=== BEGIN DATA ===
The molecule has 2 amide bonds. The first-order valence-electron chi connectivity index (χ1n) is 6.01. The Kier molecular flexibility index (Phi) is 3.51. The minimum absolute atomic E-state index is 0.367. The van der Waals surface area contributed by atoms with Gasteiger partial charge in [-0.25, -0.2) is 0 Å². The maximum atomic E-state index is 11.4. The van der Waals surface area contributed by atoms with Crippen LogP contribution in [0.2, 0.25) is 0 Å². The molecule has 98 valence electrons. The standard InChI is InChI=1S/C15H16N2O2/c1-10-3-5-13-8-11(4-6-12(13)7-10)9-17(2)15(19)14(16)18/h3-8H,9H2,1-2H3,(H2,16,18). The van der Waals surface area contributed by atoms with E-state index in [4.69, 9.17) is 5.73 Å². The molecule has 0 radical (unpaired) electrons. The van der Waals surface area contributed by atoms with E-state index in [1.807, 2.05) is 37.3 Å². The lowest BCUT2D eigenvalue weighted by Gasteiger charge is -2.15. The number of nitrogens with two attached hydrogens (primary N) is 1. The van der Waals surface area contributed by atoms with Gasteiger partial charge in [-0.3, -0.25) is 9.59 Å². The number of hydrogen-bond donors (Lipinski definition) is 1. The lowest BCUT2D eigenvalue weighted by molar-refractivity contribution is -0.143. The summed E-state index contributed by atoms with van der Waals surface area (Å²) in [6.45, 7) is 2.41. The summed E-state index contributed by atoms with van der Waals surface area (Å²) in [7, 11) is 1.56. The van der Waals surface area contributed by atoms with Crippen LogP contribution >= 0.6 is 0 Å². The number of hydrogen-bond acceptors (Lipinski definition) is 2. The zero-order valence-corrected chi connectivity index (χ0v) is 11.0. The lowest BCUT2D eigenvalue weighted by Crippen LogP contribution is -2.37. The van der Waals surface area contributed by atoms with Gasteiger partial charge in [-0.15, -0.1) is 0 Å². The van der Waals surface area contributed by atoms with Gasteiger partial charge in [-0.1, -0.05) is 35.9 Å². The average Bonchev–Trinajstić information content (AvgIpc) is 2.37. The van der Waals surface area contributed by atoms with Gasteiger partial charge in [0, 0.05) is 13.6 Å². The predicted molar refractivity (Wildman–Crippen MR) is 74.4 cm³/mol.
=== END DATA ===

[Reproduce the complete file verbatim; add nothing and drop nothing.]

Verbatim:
The molecule has 2 amide bonds. The first-order valence-electron chi connectivity index (χ1n) is 6.01. The Kier molecular flexibility index (Phi) is 3.51. The minimum absolute atomic E-state index is 0.367. The van der Waals surface area contributed by atoms with Gasteiger partial charge in [-0.25, -0.2) is 0 Å². The maximum atomic E-state index is 11.4. The van der Waals surface area contributed by atoms with Crippen LogP contribution in [0.2, 0.25) is 0 Å². The molecule has 98 valence electrons. The standard InChI is InChI=1S/C15H16N2O2/c1-10-3-5-13-8-11(4-6-12(13)7-10)9-17(2)15(19)14(16)18/h3-8H,9H2,1-2H3,(H2,16,18). The van der Waals surface area contributed by atoms with E-state index in [4.69, 9.17) is 5.73 Å². The molecule has 0 radical (unpaired) electrons. The van der Waals surface area contributed by atoms with E-state index in [1.807, 2.05) is 37.3 Å². The lowest BCUT2D eigenvalue weighted by Gasteiger charge is -2.15. The number of nitrogens with two attached hydrogens (primary N) is 1. The van der Waals surface area contributed by atoms with Gasteiger partial charge in [-0.3, -0.25) is 9.59 Å². The number of hydrogen-bond donors (Lipinski definition) is 1. The lowest BCUT2D eigenvalue weighted by molar-refractivity contribution is -0.143. The summed E-state index contributed by atoms with van der Waals surface area (Å²) in [6.45, 7) is 2.41. The summed E-state index contributed by atoms with van der Waals surface area (Å²) in [7, 11) is 1.56. The van der Waals surface area contributed by atoms with Crippen LogP contribution >= 0.6 is 0 Å². The number of hydrogen-bond acceptors (Lipinski definition) is 2. The zero-order valence-corrected chi connectivity index (χ0v) is 11.0. The lowest BCUT2D eigenvalue weighted by Crippen LogP contribution is -2.37. The van der Waals surface area contributed by atoms with Gasteiger partial charge in [-0.15, -0.1) is 0 Å². The van der Waals surface area contributed by atoms with Gasteiger partial charge in [-0.1, -0.05) is 35.9 Å². The average Bonchev–Trinajstić information content (AvgIpc) is 2.37. The van der Waals surface area contributed by atoms with Gasteiger partial charge in [0, 0.05) is 13.6 Å². The predicted molar refractivity (Wildman–Crippen MR) is 74.4 cm³/mol.